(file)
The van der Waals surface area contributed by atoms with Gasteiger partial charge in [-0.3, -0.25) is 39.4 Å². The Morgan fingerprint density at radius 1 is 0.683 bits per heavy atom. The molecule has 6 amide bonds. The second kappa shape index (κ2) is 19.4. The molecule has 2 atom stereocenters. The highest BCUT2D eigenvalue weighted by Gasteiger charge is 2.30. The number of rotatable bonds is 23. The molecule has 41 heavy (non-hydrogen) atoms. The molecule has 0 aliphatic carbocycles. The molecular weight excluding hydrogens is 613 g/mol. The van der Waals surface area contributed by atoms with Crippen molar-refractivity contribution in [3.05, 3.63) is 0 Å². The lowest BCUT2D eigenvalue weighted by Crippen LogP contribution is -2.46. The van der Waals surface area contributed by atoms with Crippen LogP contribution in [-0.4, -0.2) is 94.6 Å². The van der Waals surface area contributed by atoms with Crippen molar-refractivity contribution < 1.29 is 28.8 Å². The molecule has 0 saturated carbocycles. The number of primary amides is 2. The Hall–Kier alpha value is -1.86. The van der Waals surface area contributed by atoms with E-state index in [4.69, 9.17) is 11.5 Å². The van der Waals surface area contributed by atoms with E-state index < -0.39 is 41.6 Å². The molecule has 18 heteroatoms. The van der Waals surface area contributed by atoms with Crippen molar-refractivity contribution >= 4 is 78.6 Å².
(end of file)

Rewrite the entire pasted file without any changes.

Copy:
The van der Waals surface area contributed by atoms with Gasteiger partial charge in [-0.3, -0.25) is 39.4 Å². The Morgan fingerprint density at radius 1 is 0.683 bits per heavy atom. The molecule has 6 amide bonds. The second kappa shape index (κ2) is 19.4. The molecule has 2 atom stereocenters. The highest BCUT2D eigenvalue weighted by Gasteiger charge is 2.30. The number of rotatable bonds is 23. The molecule has 41 heavy (non-hydrogen) atoms. The molecule has 0 aliphatic carbocycles. The molecular weight excluding hydrogens is 613 g/mol. The van der Waals surface area contributed by atoms with Crippen molar-refractivity contribution in [3.05, 3.63) is 0 Å². The lowest BCUT2D eigenvalue weighted by Crippen LogP contribution is -2.46. The van der Waals surface area contributed by atoms with Crippen LogP contribution in [-0.4, -0.2) is 94.6 Å². The van der Waals surface area contributed by atoms with Crippen molar-refractivity contribution < 1.29 is 28.8 Å². The molecule has 0 saturated carbocycles. The number of primary amides is 2. The Hall–Kier alpha value is -1.86. The van der Waals surface area contributed by atoms with E-state index in [4.69, 9.17) is 11.5 Å². The van der Waals surface area contributed by atoms with E-state index < -0.39 is 41.6 Å². The molecule has 18 heteroatoms. The van der Waals surface area contributed by atoms with Crippen molar-refractivity contribution >= 4 is 78.6 Å².